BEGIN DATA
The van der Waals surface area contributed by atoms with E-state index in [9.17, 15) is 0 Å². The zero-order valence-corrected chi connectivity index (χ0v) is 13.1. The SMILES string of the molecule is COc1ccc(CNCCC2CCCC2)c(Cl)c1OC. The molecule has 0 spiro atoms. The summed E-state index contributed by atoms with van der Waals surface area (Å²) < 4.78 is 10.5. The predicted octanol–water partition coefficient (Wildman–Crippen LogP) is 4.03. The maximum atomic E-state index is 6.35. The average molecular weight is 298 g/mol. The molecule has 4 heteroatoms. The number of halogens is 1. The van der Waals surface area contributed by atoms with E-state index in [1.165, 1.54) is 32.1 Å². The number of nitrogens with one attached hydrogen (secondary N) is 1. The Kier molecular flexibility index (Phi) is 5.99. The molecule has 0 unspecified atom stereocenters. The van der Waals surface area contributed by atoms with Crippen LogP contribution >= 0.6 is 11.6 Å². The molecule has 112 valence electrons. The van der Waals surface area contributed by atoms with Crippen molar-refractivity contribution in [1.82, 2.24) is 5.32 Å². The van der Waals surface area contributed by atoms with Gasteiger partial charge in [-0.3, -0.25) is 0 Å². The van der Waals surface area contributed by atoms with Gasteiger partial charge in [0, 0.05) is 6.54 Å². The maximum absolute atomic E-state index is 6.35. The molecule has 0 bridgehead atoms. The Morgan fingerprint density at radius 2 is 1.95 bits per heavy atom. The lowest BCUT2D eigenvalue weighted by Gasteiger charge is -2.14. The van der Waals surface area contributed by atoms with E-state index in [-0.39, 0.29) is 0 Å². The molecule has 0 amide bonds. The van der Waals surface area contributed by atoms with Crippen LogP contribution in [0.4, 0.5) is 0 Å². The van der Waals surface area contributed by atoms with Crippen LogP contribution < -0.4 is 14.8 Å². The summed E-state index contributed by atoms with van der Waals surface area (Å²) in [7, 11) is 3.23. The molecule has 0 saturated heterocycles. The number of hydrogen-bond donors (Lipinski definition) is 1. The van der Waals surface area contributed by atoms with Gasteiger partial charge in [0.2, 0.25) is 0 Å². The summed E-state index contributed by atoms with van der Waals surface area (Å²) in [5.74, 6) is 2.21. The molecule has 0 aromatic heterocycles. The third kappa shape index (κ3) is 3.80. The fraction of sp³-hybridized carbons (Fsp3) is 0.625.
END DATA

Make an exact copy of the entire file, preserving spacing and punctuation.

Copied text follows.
The van der Waals surface area contributed by atoms with E-state index in [9.17, 15) is 0 Å². The zero-order valence-corrected chi connectivity index (χ0v) is 13.1. The SMILES string of the molecule is COc1ccc(CNCCC2CCCC2)c(Cl)c1OC. The molecule has 0 spiro atoms. The summed E-state index contributed by atoms with van der Waals surface area (Å²) < 4.78 is 10.5. The predicted octanol–water partition coefficient (Wildman–Crippen LogP) is 4.03. The maximum atomic E-state index is 6.35. The average molecular weight is 298 g/mol. The molecule has 4 heteroatoms. The number of halogens is 1. The van der Waals surface area contributed by atoms with E-state index in [1.165, 1.54) is 32.1 Å². The number of nitrogens with one attached hydrogen (secondary N) is 1. The Kier molecular flexibility index (Phi) is 5.99. The molecule has 0 unspecified atom stereocenters. The van der Waals surface area contributed by atoms with Crippen LogP contribution >= 0.6 is 11.6 Å². The molecule has 112 valence electrons. The van der Waals surface area contributed by atoms with Crippen molar-refractivity contribution in [1.82, 2.24) is 5.32 Å². The van der Waals surface area contributed by atoms with Gasteiger partial charge in [-0.3, -0.25) is 0 Å². The van der Waals surface area contributed by atoms with Gasteiger partial charge in [0, 0.05) is 6.54 Å². The maximum absolute atomic E-state index is 6.35. The molecule has 0 bridgehead atoms. The Morgan fingerprint density at radius 2 is 1.95 bits per heavy atom. The lowest BCUT2D eigenvalue weighted by Gasteiger charge is -2.14. The van der Waals surface area contributed by atoms with E-state index in [-0.39, 0.29) is 0 Å². The molecule has 0 amide bonds. The van der Waals surface area contributed by atoms with Crippen LogP contribution in [0.4, 0.5) is 0 Å². The van der Waals surface area contributed by atoms with Crippen LogP contribution < -0.4 is 14.8 Å². The summed E-state index contributed by atoms with van der Waals surface area (Å²) in [7, 11) is 3.23. The molecule has 0 saturated heterocycles. The number of hydrogen-bond donors (Lipinski definition) is 1. The van der Waals surface area contributed by atoms with Gasteiger partial charge in [0.2, 0.25) is 0 Å². The summed E-state index contributed by atoms with van der Waals surface area (Å²) in [5.74, 6) is 2.21. The molecule has 0 aromatic heterocycles. The third kappa shape index (κ3) is 3.80. The fraction of sp³-hybridized carbons (Fsp3) is 0.625.